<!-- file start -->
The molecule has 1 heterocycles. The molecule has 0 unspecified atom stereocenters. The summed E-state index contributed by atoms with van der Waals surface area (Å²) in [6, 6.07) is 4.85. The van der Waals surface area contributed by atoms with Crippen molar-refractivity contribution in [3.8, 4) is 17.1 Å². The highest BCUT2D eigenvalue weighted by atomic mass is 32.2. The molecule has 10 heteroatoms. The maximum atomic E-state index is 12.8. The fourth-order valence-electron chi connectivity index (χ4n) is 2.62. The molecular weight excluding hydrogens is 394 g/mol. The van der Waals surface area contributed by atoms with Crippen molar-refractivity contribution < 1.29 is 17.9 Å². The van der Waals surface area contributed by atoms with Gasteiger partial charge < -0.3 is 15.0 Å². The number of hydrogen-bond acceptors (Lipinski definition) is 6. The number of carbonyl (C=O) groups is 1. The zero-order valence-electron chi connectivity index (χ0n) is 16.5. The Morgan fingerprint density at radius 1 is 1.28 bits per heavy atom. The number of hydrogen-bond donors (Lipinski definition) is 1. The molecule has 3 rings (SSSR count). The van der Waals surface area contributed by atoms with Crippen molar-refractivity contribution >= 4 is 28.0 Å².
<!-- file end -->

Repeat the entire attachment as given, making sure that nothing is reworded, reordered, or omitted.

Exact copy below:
The molecule has 1 heterocycles. The molecule has 0 unspecified atom stereocenters. The summed E-state index contributed by atoms with van der Waals surface area (Å²) in [6, 6.07) is 4.85. The van der Waals surface area contributed by atoms with Crippen molar-refractivity contribution in [3.8, 4) is 17.1 Å². The highest BCUT2D eigenvalue weighted by atomic mass is 32.2. The molecule has 10 heteroatoms. The maximum atomic E-state index is 12.8. The fourth-order valence-electron chi connectivity index (χ4n) is 2.62. The molecular weight excluding hydrogens is 394 g/mol. The van der Waals surface area contributed by atoms with Crippen molar-refractivity contribution < 1.29 is 17.9 Å². The van der Waals surface area contributed by atoms with Gasteiger partial charge < -0.3 is 15.0 Å². The number of hydrogen-bond acceptors (Lipinski definition) is 6. The number of carbonyl (C=O) groups is 1. The zero-order valence-electron chi connectivity index (χ0n) is 16.5. The Morgan fingerprint density at radius 1 is 1.28 bits per heavy atom. The number of hydrogen-bond donors (Lipinski definition) is 1. The molecule has 3 rings (SSSR count). The van der Waals surface area contributed by atoms with Crippen molar-refractivity contribution >= 4 is 28.0 Å².